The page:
The Great Dust Storm - Woody Guthrie
We couldn't cover Woody Guthrie (see previous posts) without including a song by the great man himself.
The "Dust Bowl" was a phenomenon that occurred from 1934 to 1940, severely ravaging in the mid-west US states of Oklahoma, Texas, Nebraska, Kansas, and New Mexico and others. It is now known that it was caused by a combination of drought and (then) modern farming techniques which had ploughed over the indigenous grasslands that naturally held the soil and moisture into the land. The new farming methods, accelerated by the introduction of the new widely available tractors, became popular during the 1920's when good weather meant that the mechanical ploughing of the fields was producing record yields. So this is an early example of of localised climate change due to man's science-powered over-exploitation of the land and natural resources.
The first great dust storm was on 14th April 1934, here documented in typically perfunctory fashion by Guthrie. Guthrie lived in Oklahoma at the time, and was forced, along with tens of thousands of other "Okies", to leave his family and go west to California to seek work. His songs, rooted in the country music and blues of ordinary people, are delivered so simply and honestly that they remain the most vivid testament of the dreadful hardships experienced by the men and women of Southern plains, along with the amazing photographs of Dorothea Lange and the fiction of John Steinbeck.
Dorothea Lange was a pioneering photographer who toured these areas and documented the plight of their communities and their subsequent exodus west, developing techniques of sympathetic interaction with her subject matter that informed her pictures with a raw honesty while retaining objectivity. Her work in the Dust Bowl is now recognised for its importance in the early development of photojournalism (see photo above)
Woody Guthrie and John Steinbeck became friends as a result of their shared subject matter - the plight of the migrant workers displaced by the Dust Bowl. Steinbeck's great novel "The Grapes of Wrath" won him the 1940 Pulitzer Prize for Fiction, the US's top literary award. The novel tells of the hardships experienced by one particular family, the Joads, as they head west during the Dust Bowl, having had their Oklahoma farm repossessed by the bank due to their failure to keep up with their loan repayments. Steinbeck said that if Guthrie had released his song "Do Re Mi" earlier, then he wouldn't have had to write "The Grapes of Wrath". In his turn, Guthrie recorded a song in two parts - "Tom Joad" - which recounts the novel to the tune of the traditional ditty "John Hardy"..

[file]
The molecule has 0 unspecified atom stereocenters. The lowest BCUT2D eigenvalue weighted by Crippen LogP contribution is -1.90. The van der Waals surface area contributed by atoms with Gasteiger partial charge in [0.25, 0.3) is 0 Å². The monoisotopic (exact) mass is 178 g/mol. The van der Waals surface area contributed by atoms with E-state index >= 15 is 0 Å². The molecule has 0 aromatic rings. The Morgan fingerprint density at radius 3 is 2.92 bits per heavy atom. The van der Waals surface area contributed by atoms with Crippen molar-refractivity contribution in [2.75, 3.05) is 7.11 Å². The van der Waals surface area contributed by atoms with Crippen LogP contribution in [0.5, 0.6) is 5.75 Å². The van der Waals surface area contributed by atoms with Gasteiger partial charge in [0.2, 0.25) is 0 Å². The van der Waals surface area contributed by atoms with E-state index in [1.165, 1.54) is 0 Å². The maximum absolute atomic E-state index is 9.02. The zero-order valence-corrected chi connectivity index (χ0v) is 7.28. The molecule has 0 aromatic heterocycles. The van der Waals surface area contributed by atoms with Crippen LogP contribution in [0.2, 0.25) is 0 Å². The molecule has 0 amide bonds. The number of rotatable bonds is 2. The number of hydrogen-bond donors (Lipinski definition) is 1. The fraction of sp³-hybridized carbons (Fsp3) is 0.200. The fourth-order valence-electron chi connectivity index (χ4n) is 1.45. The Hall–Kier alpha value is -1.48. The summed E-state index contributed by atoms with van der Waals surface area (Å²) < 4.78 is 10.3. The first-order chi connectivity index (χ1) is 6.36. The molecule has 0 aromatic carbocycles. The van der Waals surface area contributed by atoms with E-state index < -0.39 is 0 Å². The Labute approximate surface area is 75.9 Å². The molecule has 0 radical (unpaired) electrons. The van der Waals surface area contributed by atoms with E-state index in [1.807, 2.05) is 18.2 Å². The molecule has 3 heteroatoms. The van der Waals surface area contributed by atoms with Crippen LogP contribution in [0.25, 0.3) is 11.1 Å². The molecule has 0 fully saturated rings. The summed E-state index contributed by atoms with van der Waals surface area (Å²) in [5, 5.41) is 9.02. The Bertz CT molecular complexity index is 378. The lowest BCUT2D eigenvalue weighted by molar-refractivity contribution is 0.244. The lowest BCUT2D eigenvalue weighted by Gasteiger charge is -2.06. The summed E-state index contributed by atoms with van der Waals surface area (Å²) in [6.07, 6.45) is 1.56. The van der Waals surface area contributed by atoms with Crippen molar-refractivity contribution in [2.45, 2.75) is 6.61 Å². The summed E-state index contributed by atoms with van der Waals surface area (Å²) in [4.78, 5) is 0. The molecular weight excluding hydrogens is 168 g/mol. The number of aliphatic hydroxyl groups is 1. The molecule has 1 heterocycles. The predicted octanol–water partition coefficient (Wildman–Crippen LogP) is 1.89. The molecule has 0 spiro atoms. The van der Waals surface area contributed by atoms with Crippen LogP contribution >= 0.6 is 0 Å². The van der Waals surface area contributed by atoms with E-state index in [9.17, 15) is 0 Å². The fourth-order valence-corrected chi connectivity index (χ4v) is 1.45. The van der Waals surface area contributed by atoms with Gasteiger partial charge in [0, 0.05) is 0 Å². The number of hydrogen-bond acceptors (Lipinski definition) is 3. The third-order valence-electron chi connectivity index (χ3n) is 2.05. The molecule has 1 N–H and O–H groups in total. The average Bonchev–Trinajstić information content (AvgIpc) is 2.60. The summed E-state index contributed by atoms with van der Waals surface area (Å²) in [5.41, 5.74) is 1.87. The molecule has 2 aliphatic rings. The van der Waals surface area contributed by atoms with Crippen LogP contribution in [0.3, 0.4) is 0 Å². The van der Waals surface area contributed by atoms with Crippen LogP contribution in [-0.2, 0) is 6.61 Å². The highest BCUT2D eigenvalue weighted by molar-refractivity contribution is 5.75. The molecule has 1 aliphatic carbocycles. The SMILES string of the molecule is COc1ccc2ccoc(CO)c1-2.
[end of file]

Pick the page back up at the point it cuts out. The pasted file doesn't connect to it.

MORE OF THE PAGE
In 1962, Steinbeck won the Nobel Prize for literature, as did Bob Dylan, who has acknowledged Guthrie as his greatest influence, 64 years later.
Curiously, Steinbeck's great nephew, Johnny Irion, is now married to Guthrie's granddaughter, Sarah Lee Guthrie; the pair toured and recorded as a folk-rock duo for ten years, embarking on separate solo projects in 2018 but staying together as a couple.
Woody Guthrie's words are factual, descriptive and stark, imbued with the powerful authenticity of first-hand experience:
"On the 14th day of April of 1935
There struck the worst of dust storms that ever filled the sky
You could see that dust storm comin'
The cloud looked deathlike black
And through our mighty nation it left a dreadful track
From Oklahoma City to the Arizona line
Dakota and Nebraska to the lazy Rio Grande
It fell across our city like a curtain of black rolled down
We thought it was our judgement, we thought it was our doom.....
.....We saw outside our window, where wheat fields, they had grown Was now a rippling ocean of dust the wind had blown
It covered up our fences, it covered up our barns It covered up our tractors in this wild and dusty storm We loaded our jalopies and piled our families in We rattled down that highway to never come back again."